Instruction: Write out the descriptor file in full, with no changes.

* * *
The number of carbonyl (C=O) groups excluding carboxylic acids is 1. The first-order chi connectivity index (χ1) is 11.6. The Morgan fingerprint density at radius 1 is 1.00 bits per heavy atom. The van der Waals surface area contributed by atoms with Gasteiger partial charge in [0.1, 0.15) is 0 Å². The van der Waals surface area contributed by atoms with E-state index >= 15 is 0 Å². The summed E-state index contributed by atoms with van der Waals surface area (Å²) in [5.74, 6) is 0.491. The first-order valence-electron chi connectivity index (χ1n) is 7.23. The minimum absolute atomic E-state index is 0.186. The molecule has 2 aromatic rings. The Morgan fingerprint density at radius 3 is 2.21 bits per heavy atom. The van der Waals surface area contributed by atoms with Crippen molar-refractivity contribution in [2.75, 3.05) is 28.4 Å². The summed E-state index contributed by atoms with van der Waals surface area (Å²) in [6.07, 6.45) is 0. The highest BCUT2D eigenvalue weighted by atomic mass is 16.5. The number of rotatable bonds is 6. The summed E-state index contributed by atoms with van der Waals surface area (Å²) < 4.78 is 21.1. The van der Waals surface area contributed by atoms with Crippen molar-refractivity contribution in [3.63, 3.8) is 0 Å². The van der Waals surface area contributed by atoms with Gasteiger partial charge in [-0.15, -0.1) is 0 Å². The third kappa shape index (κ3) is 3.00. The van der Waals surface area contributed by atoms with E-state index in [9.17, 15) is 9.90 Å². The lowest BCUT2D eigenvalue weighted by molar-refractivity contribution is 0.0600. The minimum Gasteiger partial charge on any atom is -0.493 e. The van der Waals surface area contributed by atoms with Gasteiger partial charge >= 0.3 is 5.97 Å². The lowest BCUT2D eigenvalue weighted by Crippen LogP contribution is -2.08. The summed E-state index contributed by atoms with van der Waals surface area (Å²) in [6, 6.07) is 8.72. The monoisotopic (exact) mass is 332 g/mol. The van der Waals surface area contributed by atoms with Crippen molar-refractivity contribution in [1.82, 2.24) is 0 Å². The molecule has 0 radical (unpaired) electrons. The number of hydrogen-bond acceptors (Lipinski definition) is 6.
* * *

The number of carbonyl (C=O) groups excluding carboxylic acids is 1. The first-order chi connectivity index (χ1) is 11.6. The Morgan fingerprint density at radius 1 is 1.00 bits per heavy atom. The van der Waals surface area contributed by atoms with Gasteiger partial charge in [0.1, 0.15) is 0 Å². The van der Waals surface area contributed by atoms with E-state index >= 15 is 0 Å². The summed E-state index contributed by atoms with van der Waals surface area (Å²) in [5.74, 6) is 0.491. The first-order valence-electron chi connectivity index (χ1n) is 7.23. The minimum absolute atomic E-state index is 0.186. The molecule has 2 aromatic rings. The Morgan fingerprint density at radius 3 is 2.21 bits per heavy atom. The van der Waals surface area contributed by atoms with Crippen molar-refractivity contribution in [2.75, 3.05) is 28.4 Å². The summed E-state index contributed by atoms with van der Waals surface area (Å²) in [6.07, 6.45) is 0. The highest BCUT2D eigenvalue weighted by atomic mass is 16.5. The number of rotatable bonds is 6. The summed E-state index contributed by atoms with van der Waals surface area (Å²) < 4.78 is 21.1. The van der Waals surface area contributed by atoms with Crippen molar-refractivity contribution in [3.63, 3.8) is 0 Å². The van der Waals surface area contributed by atoms with Gasteiger partial charge in [-0.15, -0.1) is 0 Å². The third kappa shape index (κ3) is 3.00. The van der Waals surface area contributed by atoms with E-state index in [9.17, 15) is 9.90 Å². The lowest BCUT2D eigenvalue weighted by molar-refractivity contribution is 0.0600. The minimum Gasteiger partial charge on any atom is -0.493 e. The van der Waals surface area contributed by atoms with Gasteiger partial charge >= 0.3 is 5.97 Å². The lowest BCUT2D eigenvalue weighted by Crippen LogP contribution is -2.08. The summed E-state index contributed by atoms with van der Waals surface area (Å²) in [6, 6.07) is 8.72. The monoisotopic (exact) mass is 332 g/mol. The van der Waals surface area contributed by atoms with Crippen molar-refractivity contribution in [1.82, 2.24) is 0 Å². The molecule has 0 radical (unpaired) electrons. The number of hydrogen-bond acceptors (Lipinski definition) is 6.